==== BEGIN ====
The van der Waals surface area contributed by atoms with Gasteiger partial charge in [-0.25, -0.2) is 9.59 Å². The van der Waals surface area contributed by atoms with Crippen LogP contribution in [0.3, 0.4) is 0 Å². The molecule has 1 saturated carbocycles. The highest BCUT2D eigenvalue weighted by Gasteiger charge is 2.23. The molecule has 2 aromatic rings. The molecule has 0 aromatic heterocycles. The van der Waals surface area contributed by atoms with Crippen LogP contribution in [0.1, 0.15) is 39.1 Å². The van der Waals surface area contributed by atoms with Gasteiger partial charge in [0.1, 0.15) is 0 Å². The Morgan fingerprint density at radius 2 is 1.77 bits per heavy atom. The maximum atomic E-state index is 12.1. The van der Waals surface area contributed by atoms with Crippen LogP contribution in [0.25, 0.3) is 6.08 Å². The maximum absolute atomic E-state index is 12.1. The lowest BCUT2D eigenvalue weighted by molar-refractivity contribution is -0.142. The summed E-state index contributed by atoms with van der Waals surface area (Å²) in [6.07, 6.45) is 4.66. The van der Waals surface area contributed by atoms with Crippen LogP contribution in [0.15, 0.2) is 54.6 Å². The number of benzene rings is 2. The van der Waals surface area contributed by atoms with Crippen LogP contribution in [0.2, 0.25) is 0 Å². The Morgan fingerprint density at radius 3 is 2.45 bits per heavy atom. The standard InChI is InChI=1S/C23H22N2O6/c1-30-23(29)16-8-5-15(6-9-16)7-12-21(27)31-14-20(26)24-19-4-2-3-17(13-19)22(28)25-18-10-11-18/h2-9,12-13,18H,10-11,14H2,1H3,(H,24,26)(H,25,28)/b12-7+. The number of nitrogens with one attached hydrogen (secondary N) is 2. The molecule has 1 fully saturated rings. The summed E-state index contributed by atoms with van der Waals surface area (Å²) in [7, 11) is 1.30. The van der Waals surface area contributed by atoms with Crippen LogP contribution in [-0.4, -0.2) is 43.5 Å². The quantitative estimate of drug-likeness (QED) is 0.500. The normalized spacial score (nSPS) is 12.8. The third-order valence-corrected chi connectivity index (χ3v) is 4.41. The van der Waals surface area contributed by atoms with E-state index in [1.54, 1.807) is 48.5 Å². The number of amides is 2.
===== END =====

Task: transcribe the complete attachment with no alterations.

The van der Waals surface area contributed by atoms with Gasteiger partial charge in [-0.25, -0.2) is 9.59 Å². The van der Waals surface area contributed by atoms with Crippen LogP contribution in [0.3, 0.4) is 0 Å². The molecule has 1 saturated carbocycles. The highest BCUT2D eigenvalue weighted by Gasteiger charge is 2.23. The molecule has 2 aromatic rings. The molecule has 0 aromatic heterocycles. The van der Waals surface area contributed by atoms with Crippen LogP contribution in [0.1, 0.15) is 39.1 Å². The van der Waals surface area contributed by atoms with Gasteiger partial charge in [0.1, 0.15) is 0 Å². The Morgan fingerprint density at radius 2 is 1.77 bits per heavy atom. The maximum atomic E-state index is 12.1. The van der Waals surface area contributed by atoms with Crippen LogP contribution in [0.25, 0.3) is 6.08 Å². The maximum absolute atomic E-state index is 12.1. The lowest BCUT2D eigenvalue weighted by molar-refractivity contribution is -0.142. The summed E-state index contributed by atoms with van der Waals surface area (Å²) in [6.07, 6.45) is 4.66. The van der Waals surface area contributed by atoms with Crippen LogP contribution in [0.15, 0.2) is 54.6 Å². The number of benzene rings is 2. The van der Waals surface area contributed by atoms with Crippen LogP contribution in [0.2, 0.25) is 0 Å². The Morgan fingerprint density at radius 3 is 2.45 bits per heavy atom. The standard InChI is InChI=1S/C23H22N2O6/c1-30-23(29)16-8-5-15(6-9-16)7-12-21(27)31-14-20(26)24-19-4-2-3-17(13-19)22(28)25-18-10-11-18/h2-9,12-13,18H,10-11,14H2,1H3,(H,24,26)(H,25,28)/b12-7+. The number of nitrogens with one attached hydrogen (secondary N) is 2. The molecule has 1 fully saturated rings. The summed E-state index contributed by atoms with van der Waals surface area (Å²) in [7, 11) is 1.30. The van der Waals surface area contributed by atoms with Crippen LogP contribution in [-0.4, -0.2) is 43.5 Å². The quantitative estimate of drug-likeness (QED) is 0.500. The normalized spacial score (nSPS) is 12.8. The third-order valence-corrected chi connectivity index (χ3v) is 4.41. The van der Waals surface area contributed by atoms with E-state index in [1.54, 1.807) is 48.5 Å². The number of amides is 2.